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  1. Dreams have always interested me, but it wasn't until recently that I became obsessed with the theories about, and purposes of dreams. I picked up a copy of Freud's, "The Interpretation of Dreams," after I had a dream that I believe helped me grieve a little bit over the loss of my grandfather.

    I am under the assumption that dreams serve more than one purpose. I believe dreams can help you with a lot of things. Grieve, release oppressed thoughts, even carry out sexual fantasies or urges that you aren't able to achieve in your waking life in some cases.

    And since I believe these things, it made me wonder a bit about psychopaths. If dreams can release pent up sexual urges, violent urges, and just general anger and emotions of the like, does that mean that murderers, rapists, child-molesters, ect. don't dream as often?

    Most killers, when examined, have some sort of growth, tumor, or dysfunction of the prefrontal cortex of their brains. This has been studied extensively over the last few years by psychologists, criminologists, and students looking to make a name for themselves. So as the...growth starts to effect your impulse control, can it also effect the way you dream? This is an especially difficult question to answer because dreams already differ so much from person to person.

    Not only is it difficult for people to remember how many dreams they may have had, if any, but it is also difficult to measure the normality of a person. A perfectly good person, with no history of violence, may just not have a very active brain when sleeping. Others may have a very active one, while having a particularly confrontational personality. So even if a question like this were to be answered, it would have to be answered in a 'generally speaking' sort of manner.

    Maybe the question should actually be asked in an opposite light. Is it possible that since these people have little control over their impulses, that their brains are hyperactive in sleep, and have wilder, stranger dreams?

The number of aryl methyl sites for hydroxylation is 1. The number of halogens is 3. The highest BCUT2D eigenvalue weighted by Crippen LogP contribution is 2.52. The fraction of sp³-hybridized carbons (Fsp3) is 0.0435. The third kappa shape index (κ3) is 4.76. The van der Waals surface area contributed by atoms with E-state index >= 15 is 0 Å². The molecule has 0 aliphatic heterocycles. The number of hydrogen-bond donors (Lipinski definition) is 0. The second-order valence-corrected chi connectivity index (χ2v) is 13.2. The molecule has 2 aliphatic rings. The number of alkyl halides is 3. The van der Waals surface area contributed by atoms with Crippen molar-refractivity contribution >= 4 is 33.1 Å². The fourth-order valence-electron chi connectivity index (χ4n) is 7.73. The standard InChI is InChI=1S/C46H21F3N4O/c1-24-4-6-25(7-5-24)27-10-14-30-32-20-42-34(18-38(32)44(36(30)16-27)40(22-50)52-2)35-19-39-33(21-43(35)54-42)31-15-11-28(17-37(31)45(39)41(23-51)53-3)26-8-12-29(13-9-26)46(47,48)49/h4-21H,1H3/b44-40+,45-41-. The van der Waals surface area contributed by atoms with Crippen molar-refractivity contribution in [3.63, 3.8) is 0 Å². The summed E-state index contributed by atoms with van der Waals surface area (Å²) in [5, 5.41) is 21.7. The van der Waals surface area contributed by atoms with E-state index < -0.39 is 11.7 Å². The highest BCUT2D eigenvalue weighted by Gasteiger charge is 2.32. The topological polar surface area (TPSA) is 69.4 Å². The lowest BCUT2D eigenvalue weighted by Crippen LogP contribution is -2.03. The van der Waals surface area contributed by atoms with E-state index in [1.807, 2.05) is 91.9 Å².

And what about suicidal individuals? The only difference between a killer, and a suicidal person, is that in suicide, anger is directed inward, rather than outward.

    So, then, is it also possible that crippling depression could be relieved with more dreams? Could it be, that the dreams a suicidal individual thinks may be destroying them emotionally in their waking life, is actually balancing out some sort of chemical in their brain, and keeping them alive?

    For example, a man loses everything and everyone he loves, all at once. He is then overcome with a feeling of depression and begins having suicidal thoughts. The nights go on, and he dreams of how he lost all these things quite graphically. He wakes up crying, thinking the dreams are hurting him. But could it be that they are in fact helping him grieve, and putting to rest some of the things that need to be put to rest?

    Here are the questions I would love to see answered eventually:

    Does a psychopath have less dreams than a normal person, or are their off-balanced brains causing their dreams to be hyperactive and out of control?

    Do dreams actually help protect us from things our body is trying to force during our waking life, like depression?

    ~~~~~~
    A couple questions for you all.

    If you ever found yourself very depressed, did you find that you had more or less dreams?

    Did they seem to help, or torment you?

    If you are a confrontational person, do you find yourself having violent, or graphic dreams?

    If you are a nonsexual person, do you find yourself having erotic dreams more often than not?